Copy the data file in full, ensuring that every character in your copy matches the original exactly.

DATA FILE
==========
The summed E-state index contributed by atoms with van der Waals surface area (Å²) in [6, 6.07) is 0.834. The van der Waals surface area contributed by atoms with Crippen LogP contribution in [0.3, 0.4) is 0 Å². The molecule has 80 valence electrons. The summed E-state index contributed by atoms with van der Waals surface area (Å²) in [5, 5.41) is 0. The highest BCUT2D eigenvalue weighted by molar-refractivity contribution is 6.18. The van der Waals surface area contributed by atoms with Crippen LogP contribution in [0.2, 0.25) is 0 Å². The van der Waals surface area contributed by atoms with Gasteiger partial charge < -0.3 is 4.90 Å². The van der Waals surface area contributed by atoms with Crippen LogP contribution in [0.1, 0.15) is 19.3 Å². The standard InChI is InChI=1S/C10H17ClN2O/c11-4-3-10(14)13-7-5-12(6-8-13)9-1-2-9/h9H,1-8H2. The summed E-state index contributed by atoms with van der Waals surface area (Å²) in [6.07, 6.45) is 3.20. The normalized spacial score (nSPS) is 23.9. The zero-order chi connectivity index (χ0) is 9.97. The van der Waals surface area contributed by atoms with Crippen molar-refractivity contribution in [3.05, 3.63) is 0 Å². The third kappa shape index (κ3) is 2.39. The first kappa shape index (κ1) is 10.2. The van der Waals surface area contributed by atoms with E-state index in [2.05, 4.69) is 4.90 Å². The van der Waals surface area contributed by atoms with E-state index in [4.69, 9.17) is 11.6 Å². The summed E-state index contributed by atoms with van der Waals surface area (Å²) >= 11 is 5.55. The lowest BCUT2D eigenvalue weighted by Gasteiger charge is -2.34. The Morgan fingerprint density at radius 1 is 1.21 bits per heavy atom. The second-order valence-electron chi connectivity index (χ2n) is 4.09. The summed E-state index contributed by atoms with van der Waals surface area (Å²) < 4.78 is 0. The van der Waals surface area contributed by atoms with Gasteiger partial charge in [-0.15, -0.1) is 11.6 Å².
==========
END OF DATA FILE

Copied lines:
The summed E-state index contributed by atoms with van der Waals surface area (Å²) in [6, 6.07) is 0.834. The van der Waals surface area contributed by atoms with Crippen LogP contribution in [0.3, 0.4) is 0 Å². The molecule has 80 valence electrons. The summed E-state index contributed by atoms with van der Waals surface area (Å²) in [5, 5.41) is 0. The highest BCUT2D eigenvalue weighted by molar-refractivity contribution is 6.18. The van der Waals surface area contributed by atoms with Crippen LogP contribution in [0.2, 0.25) is 0 Å². The van der Waals surface area contributed by atoms with Gasteiger partial charge < -0.3 is 4.90 Å². The van der Waals surface area contributed by atoms with Crippen LogP contribution in [0.1, 0.15) is 19.3 Å². The standard InChI is InChI=1S/C10H17ClN2O/c11-4-3-10(14)13-7-5-12(6-8-13)9-1-2-9/h9H,1-8H2. The summed E-state index contributed by atoms with van der Waals surface area (Å²) in [6.07, 6.45) is 3.20. The normalized spacial score (nSPS) is 23.9. The zero-order chi connectivity index (χ0) is 9.97. The van der Waals surface area contributed by atoms with Crippen molar-refractivity contribution in [3.05, 3.63) is 0 Å². The third kappa shape index (κ3) is 2.39. The first kappa shape index (κ1) is 10.2. The van der Waals surface area contributed by atoms with E-state index in [2.05, 4.69) is 4.90 Å². The van der Waals surface area contributed by atoms with E-state index in [4.69, 9.17) is 11.6 Å². The summed E-state index contributed by atoms with van der Waals surface area (Å²) >= 11 is 5.55. The lowest BCUT2D eigenvalue weighted by Gasteiger charge is -2.34. The Morgan fingerprint density at radius 1 is 1.21 bits per heavy atom. The second-order valence-electron chi connectivity index (χ2n) is 4.09. The summed E-state index contributed by atoms with van der Waals surface area (Å²) < 4.78 is 0. The van der Waals surface area contributed by atoms with Gasteiger partial charge in [-0.15, -0.1) is 11.6 Å².